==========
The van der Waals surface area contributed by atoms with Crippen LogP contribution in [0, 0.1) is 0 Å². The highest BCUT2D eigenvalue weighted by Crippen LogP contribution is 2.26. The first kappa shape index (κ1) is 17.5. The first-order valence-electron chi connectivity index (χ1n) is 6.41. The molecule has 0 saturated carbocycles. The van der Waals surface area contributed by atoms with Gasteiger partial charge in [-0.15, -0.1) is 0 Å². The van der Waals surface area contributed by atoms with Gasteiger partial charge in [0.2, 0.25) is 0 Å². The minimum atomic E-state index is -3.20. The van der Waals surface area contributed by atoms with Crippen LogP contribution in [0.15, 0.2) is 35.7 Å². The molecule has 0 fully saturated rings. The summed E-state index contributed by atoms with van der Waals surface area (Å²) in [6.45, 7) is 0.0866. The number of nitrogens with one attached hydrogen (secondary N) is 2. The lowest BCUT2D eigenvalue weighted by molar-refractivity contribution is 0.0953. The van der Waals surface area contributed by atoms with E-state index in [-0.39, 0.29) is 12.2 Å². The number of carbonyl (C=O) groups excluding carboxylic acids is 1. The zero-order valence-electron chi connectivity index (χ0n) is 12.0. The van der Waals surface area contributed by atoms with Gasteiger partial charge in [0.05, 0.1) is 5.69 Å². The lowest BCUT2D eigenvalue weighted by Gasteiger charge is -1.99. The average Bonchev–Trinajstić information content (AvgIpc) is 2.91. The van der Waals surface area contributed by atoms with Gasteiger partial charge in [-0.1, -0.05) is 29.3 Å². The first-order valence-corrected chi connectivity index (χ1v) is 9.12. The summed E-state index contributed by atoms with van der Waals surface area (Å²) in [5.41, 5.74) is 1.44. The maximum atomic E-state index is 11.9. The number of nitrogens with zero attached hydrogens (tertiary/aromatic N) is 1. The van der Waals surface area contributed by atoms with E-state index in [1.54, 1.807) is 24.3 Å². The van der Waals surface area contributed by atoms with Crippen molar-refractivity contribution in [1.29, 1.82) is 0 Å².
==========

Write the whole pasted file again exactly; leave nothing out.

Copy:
The van der Waals surface area contributed by atoms with Crippen LogP contribution in [0, 0.1) is 0 Å². The highest BCUT2D eigenvalue weighted by Crippen LogP contribution is 2.26. The first kappa shape index (κ1) is 17.5. The first-order valence-electron chi connectivity index (χ1n) is 6.41. The molecule has 0 saturated carbocycles. The van der Waals surface area contributed by atoms with Gasteiger partial charge in [-0.15, -0.1) is 0 Å². The van der Waals surface area contributed by atoms with Gasteiger partial charge in [0.2, 0.25) is 0 Å². The minimum atomic E-state index is -3.20. The van der Waals surface area contributed by atoms with Crippen LogP contribution in [0.15, 0.2) is 35.7 Å². The molecule has 0 fully saturated rings. The summed E-state index contributed by atoms with van der Waals surface area (Å²) in [6.45, 7) is 0.0866. The number of nitrogens with one attached hydrogen (secondary N) is 2. The lowest BCUT2D eigenvalue weighted by molar-refractivity contribution is 0.0953. The van der Waals surface area contributed by atoms with E-state index in [-0.39, 0.29) is 12.2 Å². The number of carbonyl (C=O) groups excluding carboxylic acids is 1. The zero-order valence-electron chi connectivity index (χ0n) is 12.0. The van der Waals surface area contributed by atoms with Gasteiger partial charge in [0.05, 0.1) is 5.69 Å². The lowest BCUT2D eigenvalue weighted by Gasteiger charge is -1.99. The average Bonchev–Trinajstić information content (AvgIpc) is 2.91. The van der Waals surface area contributed by atoms with Gasteiger partial charge in [-0.1, -0.05) is 29.3 Å². The first-order valence-corrected chi connectivity index (χ1v) is 9.12. The summed E-state index contributed by atoms with van der Waals surface area (Å²) in [5.41, 5.74) is 1.44. The maximum atomic E-state index is 11.9. The number of nitrogens with zero attached hydrogens (tertiary/aromatic N) is 1. The van der Waals surface area contributed by atoms with E-state index in [1.54, 1.807) is 24.3 Å². The van der Waals surface area contributed by atoms with Crippen molar-refractivity contribution in [1.29, 1.82) is 0 Å².